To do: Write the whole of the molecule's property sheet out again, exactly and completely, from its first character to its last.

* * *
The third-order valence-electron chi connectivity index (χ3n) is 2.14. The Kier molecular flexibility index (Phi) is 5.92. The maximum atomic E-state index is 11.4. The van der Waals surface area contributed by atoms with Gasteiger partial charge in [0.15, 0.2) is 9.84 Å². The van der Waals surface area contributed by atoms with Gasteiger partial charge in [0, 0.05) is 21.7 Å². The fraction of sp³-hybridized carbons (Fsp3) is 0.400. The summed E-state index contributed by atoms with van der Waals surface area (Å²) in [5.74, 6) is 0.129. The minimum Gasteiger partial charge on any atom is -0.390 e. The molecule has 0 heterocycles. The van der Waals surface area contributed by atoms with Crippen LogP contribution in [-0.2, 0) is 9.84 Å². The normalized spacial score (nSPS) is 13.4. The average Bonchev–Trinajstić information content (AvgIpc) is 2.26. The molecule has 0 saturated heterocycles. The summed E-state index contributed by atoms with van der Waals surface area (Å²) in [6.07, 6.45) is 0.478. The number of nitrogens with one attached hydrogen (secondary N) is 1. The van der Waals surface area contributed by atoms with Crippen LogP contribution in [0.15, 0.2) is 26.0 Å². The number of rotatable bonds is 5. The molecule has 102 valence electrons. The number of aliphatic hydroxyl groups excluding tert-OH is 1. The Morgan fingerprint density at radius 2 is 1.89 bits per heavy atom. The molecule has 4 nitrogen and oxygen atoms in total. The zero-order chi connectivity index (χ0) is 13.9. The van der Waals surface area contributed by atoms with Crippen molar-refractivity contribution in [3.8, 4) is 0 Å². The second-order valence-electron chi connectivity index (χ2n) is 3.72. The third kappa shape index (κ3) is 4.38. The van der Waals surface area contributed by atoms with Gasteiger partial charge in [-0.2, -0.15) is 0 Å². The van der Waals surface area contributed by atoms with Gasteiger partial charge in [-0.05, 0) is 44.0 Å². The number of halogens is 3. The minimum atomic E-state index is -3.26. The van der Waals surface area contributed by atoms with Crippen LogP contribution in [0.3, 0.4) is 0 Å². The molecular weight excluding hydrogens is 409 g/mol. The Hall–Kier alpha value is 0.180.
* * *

The third-order valence-electron chi connectivity index (χ3n) is 2.14. The Kier molecular flexibility index (Phi) is 5.92. The maximum atomic E-state index is 11.4. The van der Waals surface area contributed by atoms with Gasteiger partial charge in [0.15, 0.2) is 9.84 Å². The van der Waals surface area contributed by atoms with Gasteiger partial charge in [0, 0.05) is 21.7 Å². The fraction of sp³-hybridized carbons (Fsp3) is 0.400. The summed E-state index contributed by atoms with van der Waals surface area (Å²) in [5.74, 6) is 0.129. The minimum Gasteiger partial charge on any atom is -0.390 e. The molecule has 0 heterocycles. The van der Waals surface area contributed by atoms with Crippen LogP contribution in [-0.2, 0) is 9.84 Å². The normalized spacial score (nSPS) is 13.4. The average Bonchev–Trinajstić information content (AvgIpc) is 2.26. The molecule has 0 saturated heterocycles. The summed E-state index contributed by atoms with van der Waals surface area (Å²) in [6.07, 6.45) is 0.478. The number of nitrogens with one attached hydrogen (secondary N) is 1. The van der Waals surface area contributed by atoms with Crippen LogP contribution in [0.15, 0.2) is 26.0 Å². The number of rotatable bonds is 5. The molecule has 102 valence electrons. The number of aliphatic hydroxyl groups excluding tert-OH is 1. The Morgan fingerprint density at radius 2 is 1.89 bits per heavy atom. The molecule has 4 nitrogen and oxygen atoms in total. The zero-order chi connectivity index (χ0) is 13.9. The van der Waals surface area contributed by atoms with Crippen molar-refractivity contribution in [3.8, 4) is 0 Å². The second-order valence-electron chi connectivity index (χ2n) is 3.72. The third kappa shape index (κ3) is 4.38. The van der Waals surface area contributed by atoms with Gasteiger partial charge in [-0.2, -0.15) is 0 Å². The van der Waals surface area contributed by atoms with Gasteiger partial charge in [-0.05, 0) is 44.0 Å². The number of halogens is 3. The minimum atomic E-state index is -3.26. The van der Waals surface area contributed by atoms with Crippen LogP contribution in [0.3, 0.4) is 0 Å². The molecular weight excluding hydrogens is 409 g/mol. The Hall–Kier alpha value is 0.180.